It was the quintessential Antiques Roadshow find. In 2002, a man named Ted from Tucson presented appraiser Don Ellis with a simple striped wool blanket,saying that it had been hanging over the side of a rocking chair in his bedroom for years, ever since he had inherited it from his aunt. His first clue that it might be something valuable? The Roadshow producers assigned burly security men to escort him around before his television taping. Sure enough, when the cameras rolled, Ellis informed Ted that he was in possession of a "national treasure."
Turns out, the blanket his grandmother had put at the foot of his bed on cold nights when he was a boy earned the highest valuation ever conferred at that time.
This first-phase Ute style Navajo chief's blanket, woven between 1840 and 1860, one of the oldest, rarest and finest examples ever to hit the market—one of only 50 or so known. And how much did Ellis think it might fetch at auction? Somewhere between $350,000 and $500,000.
On camera, Ted from Tucson could be seen wiping away tears of joy.
He and his wife sold the blanket to bankroll their retirement house. The weaving ended up in a major American museum. And dealers I spoke with report that the Roadshow publicity helped peel a few more old blankets off of people's rocking chairs and into the market.
Navajo blankets of the classic era (mid-to-late 19th century) have long been valued. As Nancy Blomberg, curator of native arts at the Denver Art Museum, points out, "They were widely traded with other tribes like the Ute, the Cheyenne and the Sioux, afforded and worn only by persons of wealth and stature." Indeed, the term "chief's blanket" comes not from Navajo—the nomadic, clan-based culture didn't even have chiefs—but from the fact that high-ranking members of other tribes acquired the striking textiles as badges of their wealth and power.
By 1850, says long-time collector and dealer Jerry Becker, of Elk Creek Trading, the weavings traded for as much as $50 in gold or "many, many horses."
But after the native people of the Great Plains and desert Southwest were stripped of their land wealth, forced into reservations and given "prairie" clothes to wear, textile patronage shifted to the non-native realm. As trains forged westward at the end of the 19th century, belching out a steady stream of tourists, trading posts sprouted up to serve them. Enterprising traders like Fred Harvey, Lorenzo Hubbell and J.B. Moore revived and regenerated Navajo weaving—not only by marketing it to white buyers, but by providing commercial yarns and aniline dyes from back east that allowed weavers to expand their palette and experiment with new designs. So-called wearing blankets were phased out in favor of decorative rugs, which are being produced to this day in regional styles that first emerged around specific trading posts in the late 1890s.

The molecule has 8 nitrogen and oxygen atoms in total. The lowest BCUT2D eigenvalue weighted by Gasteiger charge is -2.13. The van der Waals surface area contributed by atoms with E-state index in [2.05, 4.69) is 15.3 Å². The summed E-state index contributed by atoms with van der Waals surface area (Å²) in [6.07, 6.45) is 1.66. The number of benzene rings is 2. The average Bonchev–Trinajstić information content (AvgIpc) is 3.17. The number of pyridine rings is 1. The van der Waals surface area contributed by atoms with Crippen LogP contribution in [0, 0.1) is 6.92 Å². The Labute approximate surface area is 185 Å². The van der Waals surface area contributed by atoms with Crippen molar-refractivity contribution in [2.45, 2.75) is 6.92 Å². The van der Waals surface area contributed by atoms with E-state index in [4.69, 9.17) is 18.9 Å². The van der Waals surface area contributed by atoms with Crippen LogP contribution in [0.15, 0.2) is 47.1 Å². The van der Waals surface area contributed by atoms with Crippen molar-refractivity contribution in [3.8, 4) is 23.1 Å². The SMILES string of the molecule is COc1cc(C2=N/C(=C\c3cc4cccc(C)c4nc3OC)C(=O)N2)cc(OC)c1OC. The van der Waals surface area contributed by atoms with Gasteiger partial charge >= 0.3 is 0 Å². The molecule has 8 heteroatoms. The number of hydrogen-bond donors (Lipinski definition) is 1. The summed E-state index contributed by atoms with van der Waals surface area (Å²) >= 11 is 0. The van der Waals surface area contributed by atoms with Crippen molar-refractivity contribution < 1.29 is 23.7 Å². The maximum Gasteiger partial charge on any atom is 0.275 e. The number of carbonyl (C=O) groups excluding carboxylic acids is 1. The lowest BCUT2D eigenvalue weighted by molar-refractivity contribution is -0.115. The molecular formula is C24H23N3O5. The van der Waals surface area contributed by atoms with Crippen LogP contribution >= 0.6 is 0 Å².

These days, Navajo textiles range from a few hundred dollars for a small contemporary rug up to a half a million and more for the oldest, rarest chief's blankets. Generally, you'll pay less at auction, partly because the best stuff still trades privately. David Roche of Sotheby's points out that you can get a good example rug from the trading post era (1900 to 1930s) for between $10,000 and $20,000, and a nice rug from the second half of the 20th century for only $5,000. Jim Haas of Butterfields says that the average price in his sales is only $1,500, up from $1,000 in recent years.
Why the dominance of blankets in the market? For one thing, they're older and rarer. And because they weren't made specifically for the tourist trade, many see them as more authentic reflections of Navajo culture, less tainted by contact with, and dependence on, the white man. Butterfields' Haas explains, "Blankets tend to be seen as artifacts, while rugs are a more decorative market."
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